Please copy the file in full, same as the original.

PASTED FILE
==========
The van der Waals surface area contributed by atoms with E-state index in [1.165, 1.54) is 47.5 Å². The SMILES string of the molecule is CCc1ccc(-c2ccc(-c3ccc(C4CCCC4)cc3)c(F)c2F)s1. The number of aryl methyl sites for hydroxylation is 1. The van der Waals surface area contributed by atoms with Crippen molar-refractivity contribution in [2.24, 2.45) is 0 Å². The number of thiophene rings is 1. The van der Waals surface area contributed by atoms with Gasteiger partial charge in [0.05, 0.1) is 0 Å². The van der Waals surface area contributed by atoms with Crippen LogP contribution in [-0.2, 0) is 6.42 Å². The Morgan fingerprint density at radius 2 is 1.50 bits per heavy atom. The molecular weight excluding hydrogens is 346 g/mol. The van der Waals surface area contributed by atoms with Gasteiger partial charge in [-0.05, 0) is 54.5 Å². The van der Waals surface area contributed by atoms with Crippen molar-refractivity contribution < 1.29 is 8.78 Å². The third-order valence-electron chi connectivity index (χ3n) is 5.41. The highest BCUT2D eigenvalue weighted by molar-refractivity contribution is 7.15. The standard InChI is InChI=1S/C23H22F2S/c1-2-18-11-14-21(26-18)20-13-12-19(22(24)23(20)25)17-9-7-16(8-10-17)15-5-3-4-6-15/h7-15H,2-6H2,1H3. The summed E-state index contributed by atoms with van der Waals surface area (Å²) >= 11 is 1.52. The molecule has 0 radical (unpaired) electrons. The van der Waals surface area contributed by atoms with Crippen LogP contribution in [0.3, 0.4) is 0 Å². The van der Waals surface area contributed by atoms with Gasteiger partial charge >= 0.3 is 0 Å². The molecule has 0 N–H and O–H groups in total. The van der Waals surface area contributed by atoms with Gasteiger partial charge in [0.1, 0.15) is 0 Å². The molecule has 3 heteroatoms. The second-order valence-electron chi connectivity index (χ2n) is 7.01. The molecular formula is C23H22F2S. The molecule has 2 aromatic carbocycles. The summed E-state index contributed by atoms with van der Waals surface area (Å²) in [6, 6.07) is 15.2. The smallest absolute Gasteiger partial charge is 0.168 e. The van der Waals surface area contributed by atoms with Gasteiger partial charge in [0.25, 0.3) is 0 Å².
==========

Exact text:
The van der Waals surface area contributed by atoms with E-state index in [1.165, 1.54) is 47.5 Å². The SMILES string of the molecule is CCc1ccc(-c2ccc(-c3ccc(C4CCCC4)cc3)c(F)c2F)s1. The number of aryl methyl sites for hydroxylation is 1. The van der Waals surface area contributed by atoms with Crippen molar-refractivity contribution in [2.24, 2.45) is 0 Å². The number of thiophene rings is 1. The van der Waals surface area contributed by atoms with Gasteiger partial charge in [0.05, 0.1) is 0 Å². The van der Waals surface area contributed by atoms with Crippen LogP contribution in [-0.2, 0) is 6.42 Å². The Morgan fingerprint density at radius 2 is 1.50 bits per heavy atom. The molecular weight excluding hydrogens is 346 g/mol. The van der Waals surface area contributed by atoms with Gasteiger partial charge in [-0.05, 0) is 54.5 Å². The van der Waals surface area contributed by atoms with Crippen molar-refractivity contribution < 1.29 is 8.78 Å². The third-order valence-electron chi connectivity index (χ3n) is 5.41. The highest BCUT2D eigenvalue weighted by molar-refractivity contribution is 7.15. The standard InChI is InChI=1S/C23H22F2S/c1-2-18-11-14-21(26-18)20-13-12-19(22(24)23(20)25)17-9-7-16(8-10-17)15-5-3-4-6-15/h7-15H,2-6H2,1H3. The summed E-state index contributed by atoms with van der Waals surface area (Å²) >= 11 is 1.52. The molecule has 0 radical (unpaired) electrons. The van der Waals surface area contributed by atoms with Crippen LogP contribution in [0.3, 0.4) is 0 Å². The van der Waals surface area contributed by atoms with Gasteiger partial charge >= 0.3 is 0 Å². The molecule has 0 N–H and O–H groups in total. The van der Waals surface area contributed by atoms with Gasteiger partial charge in [0.1, 0.15) is 0 Å². The molecule has 3 heteroatoms. The second-order valence-electron chi connectivity index (χ2n) is 7.01. The molecular formula is C23H22F2S. The molecule has 2 aromatic carbocycles. The summed E-state index contributed by atoms with van der Waals surface area (Å²) in [6, 6.07) is 15.2. The smallest absolute Gasteiger partial charge is 0.168 e. The van der Waals surface area contributed by atoms with Gasteiger partial charge in [0.25, 0.3) is 0 Å².